Home Inspection Articles

House Hunting Have You All Atwitter? Home Inspectors Can Help

Posted by Thea Scrimger on Jun 16, 2014 10:44:00 AM

ComputerIn an effort to help better inform first-time home buyers, the Royal Bank of Canada (RBC) has developed an initiative on Twitter to provide users with easy access to real estate experts and resources. RBC runs #RBCFirstHome Twitter chats frequently, and they’ve graciously asked us to contribute to the last few sessions. These chats aim to assist with the home buying process by allowing home buyers to communicate with professionals who specialize in various areas related to real estate (REALTORS®, mortgage specialists, home stagers, real estate lawyers, and Home Inspectors). Participants can tweet with the #RBCFirstHome hashtag and ask experts questions related to buying a house and the housing market.

We’ve learned a lot during these sessions, and not just about technology (Twitter is fun, but it sure isn’t intuitive #whatisahastag). Connecting with first time buyers reminded us that home buying is a complicated process that many people have questions about.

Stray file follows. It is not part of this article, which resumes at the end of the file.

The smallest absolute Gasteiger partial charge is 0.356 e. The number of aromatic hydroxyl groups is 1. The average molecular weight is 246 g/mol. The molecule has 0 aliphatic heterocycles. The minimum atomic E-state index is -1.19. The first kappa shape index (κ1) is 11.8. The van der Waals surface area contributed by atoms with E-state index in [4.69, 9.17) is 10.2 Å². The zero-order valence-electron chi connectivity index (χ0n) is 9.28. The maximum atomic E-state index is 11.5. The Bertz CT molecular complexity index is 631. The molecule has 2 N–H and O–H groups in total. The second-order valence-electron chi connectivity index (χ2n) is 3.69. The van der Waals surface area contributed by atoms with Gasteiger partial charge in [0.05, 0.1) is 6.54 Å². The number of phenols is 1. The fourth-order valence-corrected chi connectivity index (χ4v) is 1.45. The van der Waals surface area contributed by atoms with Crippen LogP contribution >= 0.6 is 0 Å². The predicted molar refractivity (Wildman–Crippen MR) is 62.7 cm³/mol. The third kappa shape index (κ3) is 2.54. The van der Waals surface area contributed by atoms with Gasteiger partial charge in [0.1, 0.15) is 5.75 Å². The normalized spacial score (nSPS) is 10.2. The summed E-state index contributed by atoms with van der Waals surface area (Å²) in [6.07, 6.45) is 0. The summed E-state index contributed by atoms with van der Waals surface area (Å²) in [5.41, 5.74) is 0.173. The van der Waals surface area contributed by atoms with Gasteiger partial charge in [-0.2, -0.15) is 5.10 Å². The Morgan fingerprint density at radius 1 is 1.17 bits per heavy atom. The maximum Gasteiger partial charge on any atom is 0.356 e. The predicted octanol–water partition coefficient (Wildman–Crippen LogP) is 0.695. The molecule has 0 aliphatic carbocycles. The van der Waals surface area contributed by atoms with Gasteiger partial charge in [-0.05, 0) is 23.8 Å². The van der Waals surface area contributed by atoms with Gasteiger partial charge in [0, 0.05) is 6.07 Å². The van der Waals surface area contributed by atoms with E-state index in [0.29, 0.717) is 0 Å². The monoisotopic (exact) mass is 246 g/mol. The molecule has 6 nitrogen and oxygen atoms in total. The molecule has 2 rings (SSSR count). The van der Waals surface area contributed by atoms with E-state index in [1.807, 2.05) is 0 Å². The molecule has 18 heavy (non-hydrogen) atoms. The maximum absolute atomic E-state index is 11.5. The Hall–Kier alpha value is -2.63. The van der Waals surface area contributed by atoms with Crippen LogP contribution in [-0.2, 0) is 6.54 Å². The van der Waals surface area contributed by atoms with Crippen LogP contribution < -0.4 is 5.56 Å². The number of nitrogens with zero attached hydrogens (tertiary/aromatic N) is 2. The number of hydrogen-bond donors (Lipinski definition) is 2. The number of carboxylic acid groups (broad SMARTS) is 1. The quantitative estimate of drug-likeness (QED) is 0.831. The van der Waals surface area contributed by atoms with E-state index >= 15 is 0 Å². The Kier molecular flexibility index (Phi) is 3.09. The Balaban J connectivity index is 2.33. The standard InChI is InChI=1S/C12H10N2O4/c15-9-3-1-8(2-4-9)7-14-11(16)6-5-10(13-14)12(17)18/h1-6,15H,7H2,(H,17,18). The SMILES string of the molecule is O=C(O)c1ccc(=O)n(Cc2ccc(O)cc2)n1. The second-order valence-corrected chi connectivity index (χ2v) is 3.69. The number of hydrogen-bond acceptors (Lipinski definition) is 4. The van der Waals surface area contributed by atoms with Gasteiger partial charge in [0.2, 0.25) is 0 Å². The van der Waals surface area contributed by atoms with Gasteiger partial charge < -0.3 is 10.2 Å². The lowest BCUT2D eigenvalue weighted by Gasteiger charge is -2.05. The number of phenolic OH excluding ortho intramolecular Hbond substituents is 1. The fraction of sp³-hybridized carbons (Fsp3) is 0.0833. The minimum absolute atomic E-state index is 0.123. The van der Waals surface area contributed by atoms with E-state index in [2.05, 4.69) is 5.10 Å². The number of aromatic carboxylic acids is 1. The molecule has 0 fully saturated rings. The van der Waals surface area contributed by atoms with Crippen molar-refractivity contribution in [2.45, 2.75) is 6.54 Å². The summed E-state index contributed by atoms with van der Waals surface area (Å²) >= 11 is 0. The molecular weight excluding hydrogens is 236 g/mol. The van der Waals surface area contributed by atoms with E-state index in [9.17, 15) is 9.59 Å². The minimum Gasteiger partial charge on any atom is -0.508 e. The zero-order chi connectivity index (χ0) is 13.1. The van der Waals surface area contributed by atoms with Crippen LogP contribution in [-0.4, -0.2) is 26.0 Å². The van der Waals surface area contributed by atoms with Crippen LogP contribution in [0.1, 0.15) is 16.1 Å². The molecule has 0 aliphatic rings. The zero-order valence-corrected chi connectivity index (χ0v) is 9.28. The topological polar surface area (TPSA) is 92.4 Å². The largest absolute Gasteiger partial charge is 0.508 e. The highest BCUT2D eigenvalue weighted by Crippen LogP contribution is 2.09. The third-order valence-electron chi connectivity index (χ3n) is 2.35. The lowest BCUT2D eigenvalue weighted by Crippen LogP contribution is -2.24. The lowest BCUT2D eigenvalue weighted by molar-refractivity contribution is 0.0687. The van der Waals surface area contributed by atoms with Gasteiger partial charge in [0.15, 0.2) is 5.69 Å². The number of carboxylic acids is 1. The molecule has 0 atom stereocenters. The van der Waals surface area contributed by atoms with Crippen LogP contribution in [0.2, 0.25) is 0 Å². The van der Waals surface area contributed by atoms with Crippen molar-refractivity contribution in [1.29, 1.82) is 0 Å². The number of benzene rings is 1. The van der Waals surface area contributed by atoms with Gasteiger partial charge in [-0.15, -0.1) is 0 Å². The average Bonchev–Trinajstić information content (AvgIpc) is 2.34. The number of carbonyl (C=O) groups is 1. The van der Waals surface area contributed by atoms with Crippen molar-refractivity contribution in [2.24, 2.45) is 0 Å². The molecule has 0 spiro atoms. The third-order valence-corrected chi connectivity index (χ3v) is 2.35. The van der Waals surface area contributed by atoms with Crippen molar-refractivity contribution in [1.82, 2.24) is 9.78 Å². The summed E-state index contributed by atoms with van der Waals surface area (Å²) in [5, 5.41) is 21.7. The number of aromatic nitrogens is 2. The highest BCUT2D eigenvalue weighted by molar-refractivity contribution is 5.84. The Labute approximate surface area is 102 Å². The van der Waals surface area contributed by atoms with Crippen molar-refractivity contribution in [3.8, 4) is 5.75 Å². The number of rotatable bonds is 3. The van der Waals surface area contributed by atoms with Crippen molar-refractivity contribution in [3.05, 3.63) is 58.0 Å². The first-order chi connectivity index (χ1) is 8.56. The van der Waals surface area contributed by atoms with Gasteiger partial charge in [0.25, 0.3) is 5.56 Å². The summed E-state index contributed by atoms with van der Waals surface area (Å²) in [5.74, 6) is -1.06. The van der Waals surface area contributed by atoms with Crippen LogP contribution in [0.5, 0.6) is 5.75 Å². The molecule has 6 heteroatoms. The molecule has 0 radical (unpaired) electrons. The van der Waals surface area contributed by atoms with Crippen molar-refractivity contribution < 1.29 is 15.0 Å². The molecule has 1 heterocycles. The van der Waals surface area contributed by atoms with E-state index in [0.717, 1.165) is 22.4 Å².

To help eliminate some of this knowledge gap, we combed through the questions asked throughout the chats we’ve participated in, and compiled a list of the inquiries and comments we feel will help home buyers most. If you’re in the process of buying your first home, or if you just want to refresh your knowledge, consider the information below – you might have some similar questions.

  • What kind of things are inspectors typically looking for?

A professional Home Inspection is a visual assessment of a property. Inspectors will investigate the interior and exterior of the home, evaluating its major components – for example, the roof, the structure, the electrical and plumbing, the heating and cooling system, and the insulation. Their task is to determine how the systems in the home are operating and whether there are any large expenses the buyer will be facing should they move forward with the purchase. The focus is on functionality, lifespan, and safety. Your Home Inspector’s goal is to give you a concrete understanding of the home so you can make an informed decision on the purchase.

  • If you find issues during the inspection, who fixes them?

This is more situational. When a major expense is discovered it is up to the potential buyer to determine what their recourse will be, if any. Some buyers use the discovery to negotiate the price, or have the seller repair or replace the item. In other cases the buyer decides to walk away from the deal. Every case is different and it’s best to get the information you need from the inspector and then work with your real estate agent to figure out what your next step will be.

  • Should you have more than one type of inspection?